Three Indian warships arrived in the port city of Freemantle in Western Australia on June 13 to participate in a week-long naval exercise off the Western Australian coast.

The so-called Exercise Australia-India (AUSINDEX) is the first-ever bilateral military exercise in Australian waters involving the Indian Navy and Royal Australian Navy and aims to develop “a deeper understanding and cooperation between the two navies,” according to an Australian Department of Defense statement.

As my colleague Ankit Panda pointed out last month, this exercise will be the second overall bilateral naval drill between the two countries, following the first-ever AUSINDEX held in the Bay of Bengal in 2015. Both countries have also held a number of other military drills over the years.

“AUSINDEX is a terrific opportunity to increase our interoperability and enhance the professional interaction of two great navies,” the commander of the Australian Fleet, Rear Admiral Stuart Mayer, said. “Amidst a very busy operational program for the Indian Navy, I am pleased to welcome their ships to Fremantle and look forward to a challenging and rewarding sea program,” he added.

“AUSINDEX is the centerpiece naval exercise held between Australia and India and is an important component of this year’s fleet program,” Mayer emphasized.

Politically, the joint naval drill will be of special importance for the two countries as India declined an Australian request to participate in the Indian-led Malabar naval exercise this year, which involves the navies of India, Japan, and the United States out of a fear of antagonizing China.However, speaking at Fremantle, the commanding officer of the Indian Navy’s Eastern Fleet, Rear Admiral Biswajit Dasgupta, said the final decision was yet to be made, ABC News reports.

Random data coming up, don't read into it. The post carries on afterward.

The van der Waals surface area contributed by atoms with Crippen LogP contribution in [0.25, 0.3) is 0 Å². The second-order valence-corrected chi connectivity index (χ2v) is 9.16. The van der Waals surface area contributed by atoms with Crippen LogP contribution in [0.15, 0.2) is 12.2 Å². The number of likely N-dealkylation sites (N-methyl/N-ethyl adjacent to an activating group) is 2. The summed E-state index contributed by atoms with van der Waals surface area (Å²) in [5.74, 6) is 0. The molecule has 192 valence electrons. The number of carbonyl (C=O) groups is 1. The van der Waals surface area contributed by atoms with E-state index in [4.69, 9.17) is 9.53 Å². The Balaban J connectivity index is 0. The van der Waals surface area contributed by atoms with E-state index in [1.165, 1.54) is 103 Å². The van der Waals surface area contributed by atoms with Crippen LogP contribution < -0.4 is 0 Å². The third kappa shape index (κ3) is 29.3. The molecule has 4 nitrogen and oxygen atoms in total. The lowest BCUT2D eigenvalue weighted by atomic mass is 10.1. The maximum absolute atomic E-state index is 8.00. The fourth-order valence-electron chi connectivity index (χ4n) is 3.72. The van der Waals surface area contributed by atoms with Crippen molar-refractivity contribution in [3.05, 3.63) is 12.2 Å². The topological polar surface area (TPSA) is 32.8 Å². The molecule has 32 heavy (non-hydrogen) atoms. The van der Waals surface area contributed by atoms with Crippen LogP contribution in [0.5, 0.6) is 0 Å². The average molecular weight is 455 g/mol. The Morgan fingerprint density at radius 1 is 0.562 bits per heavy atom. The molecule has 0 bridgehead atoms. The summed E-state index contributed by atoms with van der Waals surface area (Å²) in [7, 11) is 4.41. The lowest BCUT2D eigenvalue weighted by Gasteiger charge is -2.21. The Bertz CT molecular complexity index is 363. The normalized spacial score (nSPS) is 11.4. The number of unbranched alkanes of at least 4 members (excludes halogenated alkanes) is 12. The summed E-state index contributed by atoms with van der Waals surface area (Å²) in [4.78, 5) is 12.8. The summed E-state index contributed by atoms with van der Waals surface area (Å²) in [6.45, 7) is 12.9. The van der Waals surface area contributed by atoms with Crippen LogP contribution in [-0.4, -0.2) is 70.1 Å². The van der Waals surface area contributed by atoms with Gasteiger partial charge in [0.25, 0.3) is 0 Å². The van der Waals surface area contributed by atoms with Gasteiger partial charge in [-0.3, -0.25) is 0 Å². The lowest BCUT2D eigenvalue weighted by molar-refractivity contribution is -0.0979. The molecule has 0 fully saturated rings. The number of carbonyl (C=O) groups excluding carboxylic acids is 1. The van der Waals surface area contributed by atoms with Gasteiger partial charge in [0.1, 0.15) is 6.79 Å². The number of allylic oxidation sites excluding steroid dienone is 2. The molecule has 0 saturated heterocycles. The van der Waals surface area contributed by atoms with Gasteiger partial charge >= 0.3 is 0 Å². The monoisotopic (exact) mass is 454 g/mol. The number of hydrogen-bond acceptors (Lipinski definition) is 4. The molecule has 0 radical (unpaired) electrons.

“The proposal for Australia to participate in Malabar is still resting with the Indian Government,” he said. “We are waiting to hear the outcome as much as you are. I think it is a decision which is pending at the Indian Government level and we will abide by whatever decision comes out.”

Indian warships participating in AUSINDEX 17 include INS Kamorta, the first of four anti-submarine Kamorta-class stealth corvettes; the INS Shivalik, the lead ship of India’s first class of stealth multi-role frigates; and the INS Jyoti, a Komandarm Fedko-class replenishment oiler. Australia will sent the Adelaide-class guided missile frigate HMAS Newcastle, one of four Adelaide-class guided missile frigates currently in service with the Royal Australian Navy; the Collins-class diesel-electric submarine HMAS Waller; as well as an elite diving and special operations unit, Clearance Diving Team Four.

A number of P3 Orion maritime patrol aircraft of the Royal Australian Air Force are also slated to participate in the drill. The exercise will take place between June 17 and 19.

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